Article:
The news was relayed by a relative currently in London to Siti Aishah’s niece in Jelebu, Negri Sembilan, Siti Zawiyah Othman.
“We have also been told that my aunt is in a stable condition,” Siti Zawiyah was quoted as saying at her Kuala Klawang home in the Negri Sembilan district.
The 55-year-old niece told the news portal that the family does not know which hospital Siti Aishah is being warded in.
British authorities have been keeping a tight lid on the whereabouts of Siti Aishah and the two other woman who were rescued alongside the 69-year-old Malaysian in a police operation last month.
Siti Aishah’s elder sister Kamar Mahtum Abdul Wahab, 73, who flew to the British capital Monday night with former student activist Hishammuddin Rais and a reporter from The Daily Telegraph, is reportedly still waiting for clearance from the authorities to meet her long-lost sibling.
“Aunt Kamar Mahtum is scheduled to return to Malaysia on December 4. She needs time to be with Siti Aishah and convince her to come home as well,” Siti Zawiyah was quoted saying.
The Malaysian High Commission in London has also been pressing Britain for consular access to the woman, but has yet to be given permission.
In a statement today, Malaysia’s Foreign Ministry said its access to information on the case has also been limited due to restrictions under UK’s Data Protection Act 1998.
Yesterday, Inspector-General of Police Tan Sri Khalid Abu Bakar confirmed that Siti Aishah was the 69-year-old Malaysian woman who had been reported to have lived under three decades of domestic servitude with two other women, a 57-year-old Irish and a 30-year-old Briton, ending days of speculation following the shocking news report.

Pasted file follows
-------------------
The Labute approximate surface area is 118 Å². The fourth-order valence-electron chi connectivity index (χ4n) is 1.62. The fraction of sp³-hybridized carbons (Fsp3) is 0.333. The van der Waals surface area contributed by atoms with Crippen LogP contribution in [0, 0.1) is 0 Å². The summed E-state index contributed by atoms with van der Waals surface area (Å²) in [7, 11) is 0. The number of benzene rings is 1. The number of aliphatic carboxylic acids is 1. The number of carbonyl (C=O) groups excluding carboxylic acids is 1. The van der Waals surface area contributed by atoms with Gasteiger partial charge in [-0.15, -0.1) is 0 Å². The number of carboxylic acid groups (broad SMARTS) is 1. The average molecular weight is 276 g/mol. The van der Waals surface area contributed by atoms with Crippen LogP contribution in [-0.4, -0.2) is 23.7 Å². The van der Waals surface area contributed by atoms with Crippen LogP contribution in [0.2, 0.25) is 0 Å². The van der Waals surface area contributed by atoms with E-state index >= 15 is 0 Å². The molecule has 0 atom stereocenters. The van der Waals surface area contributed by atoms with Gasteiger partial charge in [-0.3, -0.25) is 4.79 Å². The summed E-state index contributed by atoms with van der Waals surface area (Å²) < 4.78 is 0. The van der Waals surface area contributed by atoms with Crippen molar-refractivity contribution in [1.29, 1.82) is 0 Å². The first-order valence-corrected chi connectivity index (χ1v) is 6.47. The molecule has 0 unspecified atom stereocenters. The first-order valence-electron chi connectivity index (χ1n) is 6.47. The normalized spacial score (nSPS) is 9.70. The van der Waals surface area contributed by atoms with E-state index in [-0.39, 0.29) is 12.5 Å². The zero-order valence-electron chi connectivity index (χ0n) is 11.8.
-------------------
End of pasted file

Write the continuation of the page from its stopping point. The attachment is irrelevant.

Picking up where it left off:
The leaders of the Maoist sect were reported to be India-born Aravindan Balakrishnan and his Tanzanian-Indian wife Chandra Pattni, who have since been arrested last Thursday after their three suspected captives were freed in a police operation earlier this month.
The three women were finally rescued on October 25 after one of them secretly contacted a British charity group, Freedom Charity, that had been featured on television.
The UK’s Daily Mail today reported the Irish woman to be Josephine Herivel, the daughter of World War II codebreaker John Herivel, who deciphered the Enigma code.
The youngest captive had been reported to be Rosie Davies, whose mother is said to be Sian Davies.
The elder Davies had also lived at another property owned by Balakrishnan and his wife, where she fell out of bathroom window in 1996 under mysterious circumstances and died from her injuries seven months later in 1997, aged 44.
Police said the three surviving women, who are believed to have been living in a flat in Brixton, London, were brainwashed and had reported being beaten, but did not appear to have been sexually abused.
They were occasionally allowed out of the house and detectives are working to understand the “invisible handcuffs” that were used to control them.